[an error occurred while processing this directive] By MARY JO MELONE
© St. Petersburg Times,
Sylvio Izquierdo-Leyva is accused of shooting five people to death and wounding three others in the Dec. 30 bloodbath at the Radisson Bay Harbor Hotel in Tampa.
But that day, he also taught some people a lesson that will remain the rest of their lives in their thoughts, dreams, prayers. He shoved unanswerable questions under their noses. Why did this person die, not another? Why did he turn and run at one moment, stand and shoot at another? Why did his gun sometimes fire, sometimes fail?
Izquierdo had been so kind to Mary Galeano, another employee, earlier in the day. She'd come to work only to find somebody had stripped her housekeeping cart of its linens and cleaning materials. She had rooms to fix up and no time to spare refilling the cart. She began to cry. She wanted to quit. Izquierdo, who had never before said more than hello, approached, telling her, "Don't leave and lose your job over a cart," Galeano recalled in a police interview. "This is their country. Do not give them the pleasure. I will fill it up for you."
Yet hours later, Mrs. Galeano was pleading for her life as she huddled in a laundry room with another housekeeper. "I am not going to forgive anyone," Izquierdo said. He pulled the other woman out of the room, giving Mrs. Galeano a chance to hide. When Izquierdo returned, he couldn't find her.
Then there was the couple from Texas, hotel guests Jon and Mary Ellen Hays, who ran out the back of the hotel, jumped off the sea wall and down onto the rocks. Izquierdo ran after them, gun drawn, but when he got to the sea wall he stopped. Another witness heard him say, "Don't worry. Don't worry."
A Virginia visitor, part of a crowd fleeing the shooting, saw a woman ahead of him fall. Barbara Carter had been shot in the face, from about a foot away, the medical examiner later said. But the visitor, Lester Johnson, apparently didn't hear the shot and couldn't understand why she wouldn't get up when he tried to drag her to safety.
After Izquierdo fled and police swarmed the hotel, Johnson climbed to an upper hotel floor and looked down at where he'd just been. He saw that woman, Barbara Carter, right where he'd left her. Only then did he realize he had tried to save a woman he had seen die.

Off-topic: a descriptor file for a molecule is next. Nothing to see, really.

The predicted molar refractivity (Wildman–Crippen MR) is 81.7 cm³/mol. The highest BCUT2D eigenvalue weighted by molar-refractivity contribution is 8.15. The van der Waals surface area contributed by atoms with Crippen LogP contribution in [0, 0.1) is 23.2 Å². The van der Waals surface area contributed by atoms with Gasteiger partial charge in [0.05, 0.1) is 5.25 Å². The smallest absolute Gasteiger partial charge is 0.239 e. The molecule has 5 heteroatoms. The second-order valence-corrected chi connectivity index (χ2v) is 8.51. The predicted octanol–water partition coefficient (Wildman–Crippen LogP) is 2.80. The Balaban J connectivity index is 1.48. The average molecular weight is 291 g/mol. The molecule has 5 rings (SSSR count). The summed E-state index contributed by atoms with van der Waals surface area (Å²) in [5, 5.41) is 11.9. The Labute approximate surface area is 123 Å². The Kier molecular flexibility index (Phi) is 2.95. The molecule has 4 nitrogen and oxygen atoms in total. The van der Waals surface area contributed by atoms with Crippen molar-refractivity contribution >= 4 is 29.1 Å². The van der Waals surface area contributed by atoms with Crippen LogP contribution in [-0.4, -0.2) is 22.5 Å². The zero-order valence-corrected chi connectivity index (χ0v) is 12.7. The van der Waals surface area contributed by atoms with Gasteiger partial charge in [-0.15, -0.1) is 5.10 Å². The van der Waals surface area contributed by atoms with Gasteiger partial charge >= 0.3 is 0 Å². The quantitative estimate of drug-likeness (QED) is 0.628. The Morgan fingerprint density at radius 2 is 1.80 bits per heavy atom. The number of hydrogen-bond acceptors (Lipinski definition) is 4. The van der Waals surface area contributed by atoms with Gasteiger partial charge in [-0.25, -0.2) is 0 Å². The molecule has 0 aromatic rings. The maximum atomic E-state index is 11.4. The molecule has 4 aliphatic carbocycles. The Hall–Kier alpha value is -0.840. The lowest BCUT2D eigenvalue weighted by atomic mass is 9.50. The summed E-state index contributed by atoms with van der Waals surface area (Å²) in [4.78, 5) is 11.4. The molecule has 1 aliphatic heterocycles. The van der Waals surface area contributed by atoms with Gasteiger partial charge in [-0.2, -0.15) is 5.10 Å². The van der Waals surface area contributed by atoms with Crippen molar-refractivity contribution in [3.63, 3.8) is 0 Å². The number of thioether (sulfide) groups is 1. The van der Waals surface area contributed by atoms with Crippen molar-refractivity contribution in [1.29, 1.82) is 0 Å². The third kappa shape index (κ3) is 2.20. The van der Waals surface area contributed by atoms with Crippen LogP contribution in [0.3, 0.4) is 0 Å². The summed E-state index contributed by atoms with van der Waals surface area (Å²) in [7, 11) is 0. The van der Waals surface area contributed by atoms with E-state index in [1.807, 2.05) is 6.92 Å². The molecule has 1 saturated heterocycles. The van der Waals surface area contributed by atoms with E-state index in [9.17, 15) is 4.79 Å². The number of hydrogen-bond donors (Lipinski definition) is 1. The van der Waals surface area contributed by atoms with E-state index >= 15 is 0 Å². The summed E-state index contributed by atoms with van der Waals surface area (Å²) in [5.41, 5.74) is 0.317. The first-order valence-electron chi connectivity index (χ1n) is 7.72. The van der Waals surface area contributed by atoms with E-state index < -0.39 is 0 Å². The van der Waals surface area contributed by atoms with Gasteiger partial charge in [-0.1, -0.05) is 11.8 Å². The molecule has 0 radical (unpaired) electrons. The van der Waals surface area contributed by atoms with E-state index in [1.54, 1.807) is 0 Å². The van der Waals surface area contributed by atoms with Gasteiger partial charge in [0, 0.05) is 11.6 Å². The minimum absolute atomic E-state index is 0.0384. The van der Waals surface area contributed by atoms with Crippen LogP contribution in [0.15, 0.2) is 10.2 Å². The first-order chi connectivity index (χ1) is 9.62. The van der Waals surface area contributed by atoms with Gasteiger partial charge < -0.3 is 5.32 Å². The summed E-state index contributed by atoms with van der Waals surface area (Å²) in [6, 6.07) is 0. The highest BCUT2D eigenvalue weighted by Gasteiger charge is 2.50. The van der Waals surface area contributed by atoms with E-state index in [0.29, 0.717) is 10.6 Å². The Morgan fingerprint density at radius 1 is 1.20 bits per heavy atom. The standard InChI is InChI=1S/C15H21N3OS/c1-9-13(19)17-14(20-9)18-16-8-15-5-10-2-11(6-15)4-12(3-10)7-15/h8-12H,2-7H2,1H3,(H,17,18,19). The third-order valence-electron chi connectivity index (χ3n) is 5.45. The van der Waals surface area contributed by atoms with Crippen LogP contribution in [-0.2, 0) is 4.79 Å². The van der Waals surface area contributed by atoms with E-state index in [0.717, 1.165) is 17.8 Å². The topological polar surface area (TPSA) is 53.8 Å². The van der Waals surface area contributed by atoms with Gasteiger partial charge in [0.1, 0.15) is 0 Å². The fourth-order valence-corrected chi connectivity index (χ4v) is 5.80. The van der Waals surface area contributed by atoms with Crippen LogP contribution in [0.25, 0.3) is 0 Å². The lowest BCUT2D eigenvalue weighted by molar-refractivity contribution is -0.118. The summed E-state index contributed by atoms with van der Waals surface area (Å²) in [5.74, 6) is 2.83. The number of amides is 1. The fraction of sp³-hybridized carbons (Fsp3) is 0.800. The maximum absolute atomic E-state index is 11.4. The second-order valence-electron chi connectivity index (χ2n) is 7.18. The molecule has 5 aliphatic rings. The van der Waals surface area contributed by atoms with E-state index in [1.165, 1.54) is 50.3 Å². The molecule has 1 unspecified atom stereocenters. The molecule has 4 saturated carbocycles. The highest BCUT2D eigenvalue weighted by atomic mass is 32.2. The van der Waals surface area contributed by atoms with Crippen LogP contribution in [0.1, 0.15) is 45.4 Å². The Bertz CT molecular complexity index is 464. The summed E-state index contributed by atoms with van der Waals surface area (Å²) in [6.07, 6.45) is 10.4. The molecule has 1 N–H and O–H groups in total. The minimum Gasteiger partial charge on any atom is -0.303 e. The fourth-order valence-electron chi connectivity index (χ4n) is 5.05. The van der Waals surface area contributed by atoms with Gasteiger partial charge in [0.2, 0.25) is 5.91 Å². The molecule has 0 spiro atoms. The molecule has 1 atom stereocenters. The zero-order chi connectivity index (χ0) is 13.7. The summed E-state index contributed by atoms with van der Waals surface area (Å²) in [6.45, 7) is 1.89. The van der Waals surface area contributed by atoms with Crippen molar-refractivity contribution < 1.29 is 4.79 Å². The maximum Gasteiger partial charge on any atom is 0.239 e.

Izquierdo left the hotel in a hijacked car. He drove to West Tampa, to a parking lot at La Teresita restaurant. Nearby, Vivian Olivera waited in her Volvo for her daughter, who was stopping at a jewelry shop.
The car windows were open. Olivera heard people in the restaurant parking lot yelling to someone to "to give him the car, give him the car." She looked in her rearview mirror and saw Izquierdo point a gun at another motorist, saw him shoot, police reported. Olivera mistakenly thought the driver, Delores Perdoma, must still be alive, because the car bolted across the street.
A moment later Olivera heard a man screaming at her that he would kill her. "She felt a gun against the temple of her forehead," the officer who interviewed her wrote. "She related she could even smell the gunpowder, that's how close the gun was."
She put her foot on the accelerator and took off, nearly hitting a police cruiser.
For what happened to the housekeeper, Mary Galeano, Izquierdo was also charged with aggravated assault with a firearm. For what happened to Vivian Olivera, he was charged with attempted carjacking with a firearm.
Izquierdo faces 20 counts in all.
There is no law to punish him for the permanent damage to people like these others, though, some of them strangers, who suffered no visible wounds, and whose only act against him was to be, if only for seconds, in Izquierdo's way.